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Burkina Faso’s transitional assembly formally took office On Tuesday. The 71-member assembly will be responsible for voting on the texts of reforms planned during the transition.
In Ouagadougou, the national assembly was back to business on Tuesday. Burkina Faso’s transitional assembly took office two months after a military take—over led to the ouster of former president Kabore.
The assembly will be responsible for voting on texts of reforms planned during the transition. Luc Adolphe Tiao was ready for the taks to start: “We must accompany the transitional government in its unwavering will to free our country from the terrorist grip which is today causing our country to suffer greatly.”
During a ceremony, academic Aboubacar Toguyeni, was elected to head the transitional legislative assembly. The body is made up of 71 deputies. 21 appointed by the president and the remainder chosen by the security forces, civil groups, political parties and the country’s 13 regions. If their backgrounds are diverse according to MP Adélaïde Tapsoba Zoungrana, all members share a common goal: “We are all committed to searching peace. That’s it, peace, hoping that the work that is going to take place will enable to achieve peace. The same kind of peace we used to enjoy in Burkina Faso a long time ago.”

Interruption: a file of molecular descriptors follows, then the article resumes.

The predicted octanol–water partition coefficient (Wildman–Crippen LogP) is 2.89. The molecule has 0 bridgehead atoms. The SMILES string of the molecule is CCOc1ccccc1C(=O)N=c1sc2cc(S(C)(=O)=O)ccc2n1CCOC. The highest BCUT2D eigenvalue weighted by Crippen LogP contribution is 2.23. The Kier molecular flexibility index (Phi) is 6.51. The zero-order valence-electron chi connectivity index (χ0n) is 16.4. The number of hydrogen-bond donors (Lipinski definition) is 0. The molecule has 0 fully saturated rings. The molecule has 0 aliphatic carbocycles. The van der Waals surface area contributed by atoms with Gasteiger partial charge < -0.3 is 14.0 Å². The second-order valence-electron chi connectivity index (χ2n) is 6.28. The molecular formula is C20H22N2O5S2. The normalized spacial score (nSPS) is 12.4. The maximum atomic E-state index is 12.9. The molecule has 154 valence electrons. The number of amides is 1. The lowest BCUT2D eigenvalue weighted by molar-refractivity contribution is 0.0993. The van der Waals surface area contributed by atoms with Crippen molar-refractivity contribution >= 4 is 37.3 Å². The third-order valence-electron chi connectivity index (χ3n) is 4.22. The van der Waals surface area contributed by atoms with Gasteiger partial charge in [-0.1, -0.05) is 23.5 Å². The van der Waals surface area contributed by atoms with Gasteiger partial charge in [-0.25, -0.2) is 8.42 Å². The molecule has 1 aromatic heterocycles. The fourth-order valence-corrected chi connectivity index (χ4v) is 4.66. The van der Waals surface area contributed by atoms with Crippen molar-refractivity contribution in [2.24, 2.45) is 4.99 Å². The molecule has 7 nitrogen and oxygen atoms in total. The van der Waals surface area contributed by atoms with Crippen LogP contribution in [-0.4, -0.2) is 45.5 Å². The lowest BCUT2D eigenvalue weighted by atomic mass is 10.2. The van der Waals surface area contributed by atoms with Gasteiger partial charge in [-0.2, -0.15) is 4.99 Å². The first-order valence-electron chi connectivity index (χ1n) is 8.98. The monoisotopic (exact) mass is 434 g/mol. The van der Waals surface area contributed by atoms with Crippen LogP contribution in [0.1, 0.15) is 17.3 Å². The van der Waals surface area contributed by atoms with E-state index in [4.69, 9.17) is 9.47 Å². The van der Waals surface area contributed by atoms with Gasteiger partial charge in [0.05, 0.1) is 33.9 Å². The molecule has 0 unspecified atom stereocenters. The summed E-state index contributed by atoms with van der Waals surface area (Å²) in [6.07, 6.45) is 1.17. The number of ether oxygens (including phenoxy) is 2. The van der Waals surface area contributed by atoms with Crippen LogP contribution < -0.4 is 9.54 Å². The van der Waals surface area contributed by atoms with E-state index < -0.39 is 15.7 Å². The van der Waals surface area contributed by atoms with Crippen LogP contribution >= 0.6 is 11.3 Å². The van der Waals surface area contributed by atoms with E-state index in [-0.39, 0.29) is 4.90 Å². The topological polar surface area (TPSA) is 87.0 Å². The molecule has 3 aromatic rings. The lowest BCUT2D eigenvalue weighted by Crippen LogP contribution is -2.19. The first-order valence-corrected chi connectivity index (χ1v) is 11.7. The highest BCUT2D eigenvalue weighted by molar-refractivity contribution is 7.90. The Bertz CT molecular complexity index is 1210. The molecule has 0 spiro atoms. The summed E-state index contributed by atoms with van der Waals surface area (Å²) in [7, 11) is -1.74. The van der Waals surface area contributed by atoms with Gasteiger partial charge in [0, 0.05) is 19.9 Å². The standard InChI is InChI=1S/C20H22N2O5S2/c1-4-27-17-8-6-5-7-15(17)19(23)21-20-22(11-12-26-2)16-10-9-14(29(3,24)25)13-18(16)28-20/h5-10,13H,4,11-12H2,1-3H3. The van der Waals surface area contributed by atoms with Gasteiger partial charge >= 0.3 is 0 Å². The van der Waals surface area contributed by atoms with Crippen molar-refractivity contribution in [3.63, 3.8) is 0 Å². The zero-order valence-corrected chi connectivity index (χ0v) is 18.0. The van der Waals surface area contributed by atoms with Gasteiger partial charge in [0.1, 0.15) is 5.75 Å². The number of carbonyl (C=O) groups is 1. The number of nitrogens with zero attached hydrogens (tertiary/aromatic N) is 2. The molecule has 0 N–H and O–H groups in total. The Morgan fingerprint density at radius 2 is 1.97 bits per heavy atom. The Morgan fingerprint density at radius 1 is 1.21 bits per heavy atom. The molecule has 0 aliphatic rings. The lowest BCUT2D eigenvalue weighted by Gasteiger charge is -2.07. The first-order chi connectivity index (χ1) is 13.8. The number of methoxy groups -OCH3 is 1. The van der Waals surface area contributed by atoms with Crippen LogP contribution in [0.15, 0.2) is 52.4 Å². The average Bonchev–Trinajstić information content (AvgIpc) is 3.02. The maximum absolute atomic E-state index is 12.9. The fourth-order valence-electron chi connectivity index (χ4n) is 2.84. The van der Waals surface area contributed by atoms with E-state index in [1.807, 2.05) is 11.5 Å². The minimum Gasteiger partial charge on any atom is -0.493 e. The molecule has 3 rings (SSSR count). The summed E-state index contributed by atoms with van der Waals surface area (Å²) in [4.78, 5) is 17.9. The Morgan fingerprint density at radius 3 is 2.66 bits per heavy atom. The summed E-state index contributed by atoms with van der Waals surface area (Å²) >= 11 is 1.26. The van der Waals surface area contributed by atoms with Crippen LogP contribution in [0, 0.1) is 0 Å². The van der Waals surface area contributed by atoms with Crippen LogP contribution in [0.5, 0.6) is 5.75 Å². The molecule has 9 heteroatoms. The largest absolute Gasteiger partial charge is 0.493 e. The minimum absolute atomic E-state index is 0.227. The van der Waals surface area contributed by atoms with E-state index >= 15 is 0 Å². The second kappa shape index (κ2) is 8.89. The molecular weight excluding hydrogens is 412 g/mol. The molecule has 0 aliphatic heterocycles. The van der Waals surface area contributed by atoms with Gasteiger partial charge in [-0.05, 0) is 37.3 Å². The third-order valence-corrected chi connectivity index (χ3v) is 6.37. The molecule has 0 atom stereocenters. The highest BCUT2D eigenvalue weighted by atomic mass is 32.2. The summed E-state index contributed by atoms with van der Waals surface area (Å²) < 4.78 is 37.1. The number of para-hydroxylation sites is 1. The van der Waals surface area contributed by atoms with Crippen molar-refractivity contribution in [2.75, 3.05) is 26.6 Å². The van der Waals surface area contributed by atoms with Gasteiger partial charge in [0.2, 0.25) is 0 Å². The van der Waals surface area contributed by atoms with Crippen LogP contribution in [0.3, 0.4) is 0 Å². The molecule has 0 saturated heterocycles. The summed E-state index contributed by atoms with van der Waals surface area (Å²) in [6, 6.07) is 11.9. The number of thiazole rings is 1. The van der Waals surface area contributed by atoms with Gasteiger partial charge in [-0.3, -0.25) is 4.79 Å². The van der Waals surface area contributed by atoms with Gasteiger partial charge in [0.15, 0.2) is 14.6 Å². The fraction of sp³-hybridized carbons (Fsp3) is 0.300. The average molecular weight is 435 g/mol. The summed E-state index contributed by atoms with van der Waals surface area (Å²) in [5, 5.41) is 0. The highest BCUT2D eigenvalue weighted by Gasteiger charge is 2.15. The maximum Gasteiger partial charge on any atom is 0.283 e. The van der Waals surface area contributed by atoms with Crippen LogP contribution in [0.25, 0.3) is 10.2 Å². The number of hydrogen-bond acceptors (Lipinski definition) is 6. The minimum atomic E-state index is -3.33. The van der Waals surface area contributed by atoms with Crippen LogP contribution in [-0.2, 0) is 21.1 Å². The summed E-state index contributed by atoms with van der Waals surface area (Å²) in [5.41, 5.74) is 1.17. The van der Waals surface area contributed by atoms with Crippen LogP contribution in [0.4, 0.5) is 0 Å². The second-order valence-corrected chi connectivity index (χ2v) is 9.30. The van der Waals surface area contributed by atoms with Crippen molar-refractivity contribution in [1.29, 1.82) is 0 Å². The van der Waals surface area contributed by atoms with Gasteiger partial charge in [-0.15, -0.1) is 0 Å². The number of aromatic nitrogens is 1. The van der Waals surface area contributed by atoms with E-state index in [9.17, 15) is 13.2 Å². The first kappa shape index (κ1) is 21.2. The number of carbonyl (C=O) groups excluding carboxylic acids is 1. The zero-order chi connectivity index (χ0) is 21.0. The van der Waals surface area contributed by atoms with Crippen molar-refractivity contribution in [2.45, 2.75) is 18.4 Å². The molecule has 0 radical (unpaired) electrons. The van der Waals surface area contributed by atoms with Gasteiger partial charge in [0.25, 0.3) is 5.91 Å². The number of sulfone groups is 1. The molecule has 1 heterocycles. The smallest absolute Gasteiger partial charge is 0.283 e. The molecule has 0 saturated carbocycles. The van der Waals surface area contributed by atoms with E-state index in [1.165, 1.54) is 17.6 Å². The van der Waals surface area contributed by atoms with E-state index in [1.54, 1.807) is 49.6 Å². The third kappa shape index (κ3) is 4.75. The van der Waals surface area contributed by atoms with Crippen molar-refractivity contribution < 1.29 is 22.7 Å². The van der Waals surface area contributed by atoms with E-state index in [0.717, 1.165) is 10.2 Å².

The establishment of the legislative body follows the adoption of a Transition Charter in early March. It was drawn up after consultations between the ruling junta, political parties, unions and civil society organisations.